Cobb certifies midterm election results, throws out 852 ballots
Credit: Ben Brasch/AJC
Cobb County’s elections board voted Monday to certify the more than 310,000 ballots cast — that’s 64 percent of the county’s registered voters. The board also approved the rejection of 829 provisional ballots.
The first county in metro Atlanta has certified the results of its midterm election.
Cobb County's elections board voted Monday to certify the more than 310,000 ballots cast — that's 64 percent of the county's registered voters.
The board also decided on its outstanding ballots, many of them provisional. They approved 1,432 of them and rejected 829 others.
Most of 829 ballots were submitted by people who are not properly registered to vote or are not registered in Cobb, county elections director Janine Eveler said.
An additional 23 ballots were rejected due to signature mismatch issues. Eveler said her office reached out to those people to give them an opportunity to come forward and prove themselves as eligible to vote, but no had done so by Monday’s board action.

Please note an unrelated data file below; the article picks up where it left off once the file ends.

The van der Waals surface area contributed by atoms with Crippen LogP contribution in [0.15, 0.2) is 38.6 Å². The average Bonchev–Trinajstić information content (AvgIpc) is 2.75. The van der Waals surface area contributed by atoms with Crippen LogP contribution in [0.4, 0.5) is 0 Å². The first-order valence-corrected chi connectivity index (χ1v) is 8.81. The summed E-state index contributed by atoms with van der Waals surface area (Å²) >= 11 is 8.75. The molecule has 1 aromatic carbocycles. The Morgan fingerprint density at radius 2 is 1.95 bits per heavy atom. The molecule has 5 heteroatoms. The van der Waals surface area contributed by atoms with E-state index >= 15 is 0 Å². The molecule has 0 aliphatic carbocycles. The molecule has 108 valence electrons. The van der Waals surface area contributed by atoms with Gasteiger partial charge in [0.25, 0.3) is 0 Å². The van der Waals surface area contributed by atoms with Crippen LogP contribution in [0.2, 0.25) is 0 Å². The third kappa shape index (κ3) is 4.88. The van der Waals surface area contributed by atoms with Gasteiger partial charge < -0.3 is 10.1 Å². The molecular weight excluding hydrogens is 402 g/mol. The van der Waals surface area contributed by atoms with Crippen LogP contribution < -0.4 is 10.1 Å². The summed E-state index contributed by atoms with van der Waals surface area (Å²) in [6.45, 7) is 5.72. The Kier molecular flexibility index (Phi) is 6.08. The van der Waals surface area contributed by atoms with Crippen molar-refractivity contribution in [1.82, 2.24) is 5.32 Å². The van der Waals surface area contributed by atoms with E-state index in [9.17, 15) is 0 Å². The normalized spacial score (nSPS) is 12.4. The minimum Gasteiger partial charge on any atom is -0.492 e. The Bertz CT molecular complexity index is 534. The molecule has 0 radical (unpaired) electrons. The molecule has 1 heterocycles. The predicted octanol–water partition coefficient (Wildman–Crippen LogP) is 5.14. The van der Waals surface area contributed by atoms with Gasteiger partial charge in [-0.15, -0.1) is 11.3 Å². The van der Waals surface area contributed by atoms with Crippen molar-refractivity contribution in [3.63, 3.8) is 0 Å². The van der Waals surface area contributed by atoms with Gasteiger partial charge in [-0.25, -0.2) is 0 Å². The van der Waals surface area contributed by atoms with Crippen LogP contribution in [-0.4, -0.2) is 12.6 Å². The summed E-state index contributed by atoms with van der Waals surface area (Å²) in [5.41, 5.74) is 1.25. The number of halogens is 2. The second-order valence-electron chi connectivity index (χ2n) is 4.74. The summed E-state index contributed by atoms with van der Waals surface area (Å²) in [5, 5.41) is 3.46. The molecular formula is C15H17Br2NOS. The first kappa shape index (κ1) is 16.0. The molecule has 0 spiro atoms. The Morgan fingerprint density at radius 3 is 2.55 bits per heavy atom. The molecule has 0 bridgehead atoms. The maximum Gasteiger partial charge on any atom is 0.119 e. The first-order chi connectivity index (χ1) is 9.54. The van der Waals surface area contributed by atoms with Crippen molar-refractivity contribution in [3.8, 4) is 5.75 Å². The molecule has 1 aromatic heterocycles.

A local elections board certifying a race is typically a formality to what is usually a foregone conclusion. But this election has been anything but.
Lawsuits and accusations of voter fraud and suppression have swarmed close races in Georgia and nearby Florida.
Democrat Stacey Abrams got about 30,000 more votes than Republican Brian Kemp in Cobb, and the county voted Democratic in every statewide race even, though Kemp appears to have won the state. Kemp has started his transition to become governor, but Abrams has said she will fight until every vote is counted, filing lawsuits to make sure of that.
Eveler doesn’t anticipate any lawsuits filed over Cobb County’s results, “but I understand that that’s sort of where it’s going right now.”
No one showed up Monday at Cobb’s elections board meeting opposing or asking to delay the certification.
Eveler and her staff haven’t had a day off in two weeks and she hasn’t followed much of the news, “so I don’t know what’s out there, but we did the best that we can and if there are questions, we’ll answer them,” she said.
The rest of metro Atlanta’s core counties are set to certify their votes on Tuesday, the state mandated deadline.
Ben Brasch is the reporter tasked with keeping Fulton County government accountable. The Florida native moved to Atlanta for a job with The AJC. If there's something important to you going on in Fulton, he wants to know about it. Help him better metro Atlanta by dropping a line, anonymously or otherwise.